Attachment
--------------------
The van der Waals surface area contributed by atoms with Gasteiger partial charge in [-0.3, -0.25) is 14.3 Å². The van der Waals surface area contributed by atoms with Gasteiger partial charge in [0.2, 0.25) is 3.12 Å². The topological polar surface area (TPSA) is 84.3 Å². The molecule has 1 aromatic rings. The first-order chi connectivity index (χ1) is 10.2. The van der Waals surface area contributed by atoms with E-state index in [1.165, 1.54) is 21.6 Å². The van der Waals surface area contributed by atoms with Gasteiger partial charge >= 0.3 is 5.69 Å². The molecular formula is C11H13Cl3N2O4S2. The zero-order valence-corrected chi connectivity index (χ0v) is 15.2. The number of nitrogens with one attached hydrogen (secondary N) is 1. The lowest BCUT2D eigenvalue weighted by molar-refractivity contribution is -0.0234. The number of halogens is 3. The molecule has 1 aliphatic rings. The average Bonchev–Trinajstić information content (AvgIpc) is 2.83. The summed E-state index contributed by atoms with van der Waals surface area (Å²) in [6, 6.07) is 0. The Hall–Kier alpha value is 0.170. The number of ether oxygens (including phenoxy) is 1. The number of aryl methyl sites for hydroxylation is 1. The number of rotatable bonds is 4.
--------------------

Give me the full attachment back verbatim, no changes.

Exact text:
The van der Waals surface area contributed by atoms with Gasteiger partial charge in [-0.3, -0.25) is 14.3 Å². The van der Waals surface area contributed by atoms with Gasteiger partial charge in [0.2, 0.25) is 3.12 Å². The topological polar surface area (TPSA) is 84.3 Å². The molecule has 1 aromatic rings. The first-order chi connectivity index (χ1) is 10.2. The van der Waals surface area contributed by atoms with E-state index in [1.165, 1.54) is 21.6 Å². The van der Waals surface area contributed by atoms with Gasteiger partial charge >= 0.3 is 5.69 Å². The molecular formula is C11H13Cl3N2O4S2. The zero-order valence-corrected chi connectivity index (χ0v) is 15.2. The number of nitrogens with one attached hydrogen (secondary N) is 1. The lowest BCUT2D eigenvalue weighted by molar-refractivity contribution is -0.0234. The number of halogens is 3. The molecule has 1 aliphatic rings. The average Bonchev–Trinajstić information content (AvgIpc) is 2.83. The summed E-state index contributed by atoms with van der Waals surface area (Å²) in [6, 6.07) is 0. The Hall–Kier alpha value is 0.170. The number of ether oxygens (including phenoxy) is 1. The number of aryl methyl sites for hydroxylation is 1. The number of rotatable bonds is 4.